Grilled Pork Belly and Gateway Korean Food at Kimchi House in Seattle
I'm told that "bibimbap" has a few possible Korean pronunciations, but I heard some especially creative ones (including a couple that started with the sound "buy") in just a short time at Kimchi House in Seattle. Granted, I was in the one-time Scandinavian neighborhood of Ballard, where the opening of a Korean restaurant is a bit of a novelty. The restaurant owners explained that many of their local customers aren't terribly familiar with Korean food, but game to give it a try.
As a result, Kimchi House serves up a simple menu, with dishes like bibimbap, bulgogi, and kimchi fried rice. Some dishes are fused with American classics to create a sort of gateway into Korean cuisine: witness the bulgogi sandwich, or the kimchi fries. Ordering at the counter enables the staff to explain the food. When I asked about a "signature" dish, I was steered to the Grilled Pork Belly ($8.25), a meal that comes with salad, rice, and two banchan.
The pork belly (pre-cut, so there's no playing with scissors here) is typical of what you might grill on your own at a Korean barbecue restaurant. It's sliced thinner and a little leaner than usual, which makes it an easier sell to those who might fear the fat. (A nearby diner asked me what "pork belly" is, and was relieved when I told him it was a close cousin to bacon.) Marinated in a sweet soy sauce, the meat was juicy, tender, and delicious, and there was a generous portion to enjoy.
The salad contained simple greens in a typical soy sauce and sesame oil dressing that's both sweet and spicy. The banchan changes constantly, and is suitable for the season. With this meal, the offering was potato pieces in a sweet soy sauce, along with the kimchi of the day: daikon radish. The kimchi was crisp and flavorful, though less pungent and less spicy than I make at home and get elsewhere.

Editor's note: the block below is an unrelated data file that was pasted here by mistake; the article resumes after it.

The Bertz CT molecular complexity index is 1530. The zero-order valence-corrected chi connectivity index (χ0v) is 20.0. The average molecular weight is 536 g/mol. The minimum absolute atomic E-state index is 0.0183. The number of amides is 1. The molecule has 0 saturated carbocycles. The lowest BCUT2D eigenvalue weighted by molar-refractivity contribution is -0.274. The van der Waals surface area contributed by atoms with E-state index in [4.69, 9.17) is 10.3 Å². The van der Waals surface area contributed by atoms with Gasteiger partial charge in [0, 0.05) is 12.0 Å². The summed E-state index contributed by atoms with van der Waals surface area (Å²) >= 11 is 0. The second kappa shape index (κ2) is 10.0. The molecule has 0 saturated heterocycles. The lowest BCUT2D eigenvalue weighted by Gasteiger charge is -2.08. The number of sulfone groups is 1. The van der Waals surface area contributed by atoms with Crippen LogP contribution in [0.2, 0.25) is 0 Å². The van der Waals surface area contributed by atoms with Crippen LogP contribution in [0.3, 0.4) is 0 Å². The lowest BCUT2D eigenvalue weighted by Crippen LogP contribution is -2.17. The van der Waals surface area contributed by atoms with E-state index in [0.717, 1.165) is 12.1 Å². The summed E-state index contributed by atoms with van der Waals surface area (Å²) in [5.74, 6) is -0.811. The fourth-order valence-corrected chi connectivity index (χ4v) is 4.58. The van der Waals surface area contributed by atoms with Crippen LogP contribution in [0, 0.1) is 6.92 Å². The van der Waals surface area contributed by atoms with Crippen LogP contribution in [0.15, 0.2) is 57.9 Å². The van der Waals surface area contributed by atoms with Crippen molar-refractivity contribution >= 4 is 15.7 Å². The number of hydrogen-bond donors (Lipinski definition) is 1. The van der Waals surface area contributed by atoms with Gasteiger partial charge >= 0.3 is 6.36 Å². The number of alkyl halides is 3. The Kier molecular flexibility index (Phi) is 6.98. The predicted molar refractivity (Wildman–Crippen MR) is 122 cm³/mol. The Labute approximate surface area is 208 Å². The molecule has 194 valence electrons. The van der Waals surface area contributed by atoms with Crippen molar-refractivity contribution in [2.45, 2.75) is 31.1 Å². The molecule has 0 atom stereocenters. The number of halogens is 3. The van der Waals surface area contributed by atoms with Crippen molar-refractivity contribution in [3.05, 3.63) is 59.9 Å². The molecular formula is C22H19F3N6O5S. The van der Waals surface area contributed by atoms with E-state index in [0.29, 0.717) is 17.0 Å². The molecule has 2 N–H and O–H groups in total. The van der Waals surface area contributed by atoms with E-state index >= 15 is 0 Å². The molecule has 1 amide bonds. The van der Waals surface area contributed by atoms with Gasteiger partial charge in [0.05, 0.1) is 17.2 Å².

But this is their house, with "house" right in the restaurant name. Mother and daughter preside over the small place in friendly fashion, watching over the diners and sometimes telling them to bibim (mix) their bap (rice). While the menu may be a bit limited and the flavors a little conservative (less peppery, garlicky, and pungent than other Korean restaurants), the food is made fresh and with care, as you can see in the kitchen. This is mom's cooking more than refined dining, and that's refreshing in its own right.
The restaurant hopes to expand their menu as customers start delving into the many pleasures of Korean food. I can envision proud Ballardites ordering ssamjang and samgyeopsal confidently, and with perfect pronunciation.
About the author: Jay Friedman is a Seattle-based freelance food writer who happens to travel extensively as a sex educator. An avid fan of noodles (some call him "The Mein Man"), he sees sensuality in all foods, and blogs about it at his Gastrolust website. You can follow him on Twitter @jayfriedman.